In navigating his way through the complex world of commerce in Upper Louisiana and across the river in the Illinois Country, Jacques Clamorgan had a distinct advantage over many of his rivals. French was his mother tongue, but he also had an impressive command of English, since the breadth of his business contacts in the Caribbean had demanded it. On the “American” side of the Mississippi—with Britain’s defeat in the War for Independence, the Illinois Country was now U.S. territory—English was rapidly gaining ground. Not to be able to converse with buyers and sellers, or scrutinize a written agreement for loopholes and disclaimers, was to expose oneself to all manner of financial embarrassment. Jacques sometimes went over to Cahokia to do business in the court there, and the people he crossed paths with were a mixed bunch—French men and women and French-speaking Canadians, but also plenty of folks with decidedly “Anglo” names. Occasionally he wrapped up legal matters for friends back in St. Louis. Mostly, though, he was in pursuit of money he was owed, for his credit network had begun to expand in all directions.23 Usually payment was to be made in Cahokia or St. Louis, but not always. In 1787, Pierre Lacoste entered into an agreement to pay Clamorgan almost sixteen thousand livres, and that agreement stipulated that part of the debt was to be liquidated at Michilimackinac, the old French trading post on the straits of Mackinac between Lake Michigan and Lake Huron that had been under British control since the end of the French and Indian War.24 Promissory notes changed hands, traded like currency in a specie-poor region. Jacques assigned notes to other people and received notes from them, putting him at one remove, sometimes more, from the original debtor, and he collected his debts in many forms: a house, a shipment of furs, a quantity of flour or tobacco, even crops still in the ground.25What kind of a businessman was Jacques Clamorgan? People in the Illinois Country soon discovered what others in the West Indies had already learned. He needed watching. In 1788, for instance, several American traders made a concerted effort to bring him to book. He had racked up a debt he could not pay, but as long as he stayed in Spanish territory and kept his trips to Cahokia brief, he was essentially immune from prosecution. However, his creditors got a tip that he was heading to Louisville on an extended “Speculating journey,” and the chase was on. Clamorgan had no intention of being hauled into court, especially by Americans, whom he had somewhat rashly described as “nothing less than a Set of Cattle.” By the time the necessary paperwork for his apprehension and prosecution reached the right people in Louisville, he had left for Nashville. From Nashville he took to the Cumberland River and traveled back to St. Louis by canoe.26 To get Clamorgan when he was in U.S. territory and answerable to American justice, one had to move swiftly; and always, it seemed, he moved more swiftly.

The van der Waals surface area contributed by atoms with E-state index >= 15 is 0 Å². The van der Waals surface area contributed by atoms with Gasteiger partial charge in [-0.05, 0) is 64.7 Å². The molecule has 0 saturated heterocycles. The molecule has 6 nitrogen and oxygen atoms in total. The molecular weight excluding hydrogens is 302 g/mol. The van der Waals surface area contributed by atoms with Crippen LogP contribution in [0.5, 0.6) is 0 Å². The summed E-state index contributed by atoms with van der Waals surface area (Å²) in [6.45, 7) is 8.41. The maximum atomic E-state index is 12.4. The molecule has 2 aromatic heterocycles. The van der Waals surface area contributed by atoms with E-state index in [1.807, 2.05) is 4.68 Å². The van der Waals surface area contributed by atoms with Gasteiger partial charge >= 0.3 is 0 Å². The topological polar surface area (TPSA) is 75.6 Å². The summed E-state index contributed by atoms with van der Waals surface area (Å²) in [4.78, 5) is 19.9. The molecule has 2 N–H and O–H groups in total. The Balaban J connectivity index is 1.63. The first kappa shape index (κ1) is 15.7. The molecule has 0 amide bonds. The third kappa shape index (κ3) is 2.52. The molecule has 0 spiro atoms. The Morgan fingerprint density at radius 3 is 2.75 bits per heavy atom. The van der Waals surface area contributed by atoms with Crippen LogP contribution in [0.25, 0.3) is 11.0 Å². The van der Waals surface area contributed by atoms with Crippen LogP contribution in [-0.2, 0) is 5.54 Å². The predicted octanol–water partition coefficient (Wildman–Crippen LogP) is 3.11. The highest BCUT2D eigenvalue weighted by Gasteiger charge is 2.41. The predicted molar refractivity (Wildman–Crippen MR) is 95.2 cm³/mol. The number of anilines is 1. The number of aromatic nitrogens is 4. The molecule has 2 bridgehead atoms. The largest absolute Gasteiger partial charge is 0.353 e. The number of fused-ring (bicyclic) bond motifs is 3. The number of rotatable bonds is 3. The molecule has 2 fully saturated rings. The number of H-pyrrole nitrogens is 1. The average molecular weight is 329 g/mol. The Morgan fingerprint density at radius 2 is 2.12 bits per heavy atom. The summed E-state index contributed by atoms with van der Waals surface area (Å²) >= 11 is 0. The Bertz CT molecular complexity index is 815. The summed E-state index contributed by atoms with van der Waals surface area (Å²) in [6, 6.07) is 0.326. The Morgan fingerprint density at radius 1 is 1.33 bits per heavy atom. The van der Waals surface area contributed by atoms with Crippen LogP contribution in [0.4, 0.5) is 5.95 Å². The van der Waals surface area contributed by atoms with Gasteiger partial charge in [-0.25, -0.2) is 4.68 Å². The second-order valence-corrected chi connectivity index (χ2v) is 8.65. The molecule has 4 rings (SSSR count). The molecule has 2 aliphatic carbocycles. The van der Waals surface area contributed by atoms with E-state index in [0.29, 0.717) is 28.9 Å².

During this period, chattel slavery was woven into the social and economic fabric of St. Louis, as it was into that of the other French communities of the region. Slaves were much in demand in the town: by 1787 almost a quarter of the population was classed as black or of mixed African and European descent, and the majority of those so classified were unfree.27 Enslaved men raised crops and tended to livestock. They served as boatmen on the river and mastered all manner of skilled trades. Women did domestic work as well as field labor, and in a frontier setting where white men outnumbered white women, inevitably some became the concubines of their owners. The existence of a ready market for slaves suited Jacques Clamorgan very well. Long before he ever set foot in St. Louis, slaves had constituted a large part of his stock in trade. The Spanish, eager for good relations with native peoples, had outlawed Indian enslavement in 1769, eliciting howls of protest from Upper Louisiana’s French settlers, since French law had sanctioned the practice.28 The ban on Indian slaves did not bother Clamorgan. He had his sources for supplies of black people and had no need to deal in Indian captives. Perennial lawbreaker that he was, though, he would undoubtedly have violated that prohibition had it been in his interest to do so.The roster of the enslaved who passed through Jacques’s hands is a lengthy one. In most cases a first name and an approximate age were all that were recorded. Slaves’ names were not of their own choosing, and tracking them is a lesson in the mutability of language. Françoise was “Francisca” to the Spanish clerk and “Fanny” to his English-speaking counterpart. Juan Bautista was “Jean-Baptiste” in the French records and “John” or “Jack” in an English bill of sale—assuming a new owner did not completely rename the woman or man he had purchased.29Trips downriver to New Orleans to see the governor or take care of some other piece of business gave Jacques Clamorgan ample opportunity to pick up a “likely” slave or dispose of one. Closer to home, he was often in the old French settlement of Ste. Geneviève, where the inhabitants were just as eager as the residents of St. Louis to buy and sell slaves. Occasionally he ventured across the river into American territory to trade a slave or two.30 There were many more sales in and around St. Louis, though, the earliest in 1785. Jacques purchased slaves from and sold them to his neighbors.31 He also hired slaves. In 1787 one such arrangement led to a lawsuit when Charles Sanguinet’s man Cezar drowned while in Jacques Clamorgan’s employ. Sanguinet alleged negligence. Jacques responded that Sanguinet had known the risks of renting out a slave. This was purely a property dispute. Neither party cared about the loss of a human life beyond its cash value.32One transaction almost landed Jacques Clamorgan in jail, however. In 1789, Daniel McElduff complained to the court in Cahokia that Jacques had broken into his home in Ste. Geneviève and made off with two slaves, a woman and her newborn baby. McElduff had agreed to sell a parcel of slaves to Clamorgan, but they had had a falling-out over payment and over when exactly the mother and child would be fit enough to travel to St. Louis. Clamorgan concluded that McElduff was trying to cheat him, and he and two of his male slaves set off to take his property by force. Housebreaking was a felony, and the court ordered Clamorgan’s arrest, but matters were soon resolved.33 As for the unfortunate woman dragged off in the middle of the night by total strangers, she became yet another of Jacques’s items for sale, as did her infant.Now and again some of Clamorgan’s slaves got the better of him. In 1790 he purchased two men and a woman in Nashville for delivery to him in St. Louis, but the trio fled en route, obliging him to sue their seller. He was luckier in another matter, that of the slaves Will and Phebe: they had the decency not to abscond with their children until after Jacques had sold them to one of his neighbors. Because they waited until they had been handed over before making their escape, the loss was the purchaser’s and not the seller’s.34Jacques Clamorgan obeyed some of the provisions of the Spanish slave code when it suited him. Although he was not noted for his piety, until he had a falling-out with the parish priest Father Didier toward the end of 1793, he was reasonably zealous about seeing that his slaves received the sacraments. Not until Didier died and another man was appointed in his stead did Jacques again start having his slaves baptized. 35 Not that his attention to his slaves’ spiritual lives indicated any real solicitude for their well-being. The brief history of one family makes this abundantly clear. Charles and Catherine, an American-born couple he owned, were fairly prolific, and he arranged for the baptism of each of their children. Even so, he had no compunction about splitting up the family in 1793 when he needed cash. Charles went to one buyer and Catherine to another, while Jacques kept their children.36Besides trading in slaves, Jacques saw tremendous potential in real estate. He picked up parcels of land in St. Louis, confident they would increase in value as the community grew. He was also keen to acquire property on the Meramec River, which flowed through a good part of what is present-day southern Missouri before emptying into the Mississippi twenty miles below St. Louis. Farming land along its banks was good, and those same banks were dotted with salines, or salt deposits. In an era before refrigeration, a reliable supply of salt was vital for preserving meat. Jacques was eager to monopolize the salines, and he came close to doing so, acquiring in 1791 almost 13,500 acres on the Meramec at a place called the Tête de Boeuf.37Indian raids were a fact of life in these outlying areas, however, as Jacques had reason to know. In the summer of 1788 a roving band of Osage descended on one of his farms, killing one of his tenants, an Englishman by the name of Keer; Keer’s wife; and three of their five children. This did not deter Jacques from buying more land in areas subject to attack.38 The Meramec holdings were ones he was especially eager to develop. Writing to the lieutenant-governor of the territory in the spring of 1793, he detailed all that he had done to increase the prosperity of the area. He had kept local farmers supplied with essentials and paid to set up a saltworks. Then he cut to the chase. He had debts to pay off, but he did not want to lean too heavily on the farmers who owed him money. Why didn’t the government establish a settlement on the Meramec? It would do much to curb the aggression of the Osage and give a real boost to the area’s white inhabitants. Naturally, he did not mention that the settlement he proposed would drive up land values and benefit him personally. The answer he received was that although a settlement would do much good in the region, international tensions would have to ease before the government could bring in farming families from Europe, as Clamorgan had suggested.39Despite his disappointment, Jacques continued acquiring land along the Meramec. In June 1793 he talked the lieutenant-governor into giving him 800 arpents (equivalent to 670 acres). Over the course of the next few months he got two more concessions totaling 4,800 arpents. Some of it he leased out, and another of his tenants suffered the same fate as the Keer family. Whenever Jacques Clamorgan could get a grant along the Meramec he was happy to take it, and the authorities obliged him again and again, in one instance with no less than eight thousand arpents “for the purpose of procuring wood for [his] salt-works.” He also got a sizable grant on Gingras Creek, another rather exposed area to the north of St. Louis. His tenants would have to farm with one eye open for roving Osage, but that was no concern of Jacques’s, as long as the rent came in. By the mid-1790s Jacques Clamorgan was one of the largest private landholders in the region, and certainly one of the most aggressive.40